The distribution of the data between the training and the test sets influences the recognition result. In this study, the training set size was set to 10, 20, 30, 40, 50, 60, 70, 80, 100, 120, and 140. The corresponding recognition rates, shown in Fig. 7, are monotonically increasing and nonlinear in nature. In addition, the recognition rate drops faster for a narrow training set, and it rises more slowly as the training set becomes broader. In particular, the recognition rate reached 100% when the training set included more than 120 images (three-quarters of the total sample). Conversely, the recognition rate was less than 75% for a training set with less than 40 images (one-quarter of the total sample). Furthermore, the recognition rate dropped below 50% when the training set included less than 20 images (one-eighth of the total sample). Thus, the intermediate value of 80 images was appropriately selected for the training set in this research.
The dataset comprised 160 vascular images of 10 rats, which were equally distributed (80 images each) between the training and the test set. The results of vascular recognition are listed in Table II. As the recognition rate reached 97.5% with the method using the SVM, the actual recognition rate of the method was 97.5%. Thus, the recognition rate of the real and fake vasculatures was improved by 2.63% [(97.5–95)/95], when compared with the results directly obtained from the SVM. The recognition rate of vasculatures is greatly improved because it is difficult to improve when the recognition rate of the system is inherently high. The proposed recognition of the system outperforms other methods because traditional machine learning methods are suitable only for a small number of samples in this experiment. The PA data preprocessing is not limited to the use of SVM, and it can be combined with other algorithms. Therefore, the recognition rate can be improved.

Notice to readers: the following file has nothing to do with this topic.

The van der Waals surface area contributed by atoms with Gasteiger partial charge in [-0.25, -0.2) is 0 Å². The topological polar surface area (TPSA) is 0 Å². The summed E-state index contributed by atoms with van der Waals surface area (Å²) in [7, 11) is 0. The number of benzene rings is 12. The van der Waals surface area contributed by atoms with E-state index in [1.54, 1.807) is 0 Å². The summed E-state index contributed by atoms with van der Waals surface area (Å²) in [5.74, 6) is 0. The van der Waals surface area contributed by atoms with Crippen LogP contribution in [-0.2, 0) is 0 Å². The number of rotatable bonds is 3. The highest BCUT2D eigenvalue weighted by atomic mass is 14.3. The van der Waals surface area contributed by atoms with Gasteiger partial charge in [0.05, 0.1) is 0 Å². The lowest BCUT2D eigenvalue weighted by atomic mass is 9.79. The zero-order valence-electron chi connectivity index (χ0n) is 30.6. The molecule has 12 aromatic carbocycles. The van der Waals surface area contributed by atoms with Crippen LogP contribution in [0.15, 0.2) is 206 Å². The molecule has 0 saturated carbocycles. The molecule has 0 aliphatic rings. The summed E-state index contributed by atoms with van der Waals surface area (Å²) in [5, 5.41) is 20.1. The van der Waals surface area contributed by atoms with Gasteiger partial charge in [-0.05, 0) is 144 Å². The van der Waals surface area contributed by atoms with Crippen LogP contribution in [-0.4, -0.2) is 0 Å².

|Method .||Recognition rate (%) .|
|SVM + PA detection||97.5|
|Method .||Recognition rate (%) .|
|SVM + PA detection||97.5|
The remaining part of this section discusses the current limitations and possible improvements to the system.
The imaging speed is mainly limited by the scanning speed of the mechanical displacement platform, the pulse frequency of the laser, and the acquisition rate of the data acquisition card. In this study, all blood vessel images in the photoacoustic library took several hours to obtain because of the mechanical scanning platform, which significantly impacts the practical application potential of the proposed system. In practice, users certainly cannot accept such a long-duration authentication method. The latest photoacoustic systems can shorten the imaging time to several minutes,48 which sets the foundation for the use of photoacoustic imaging to resist spoofing attacks.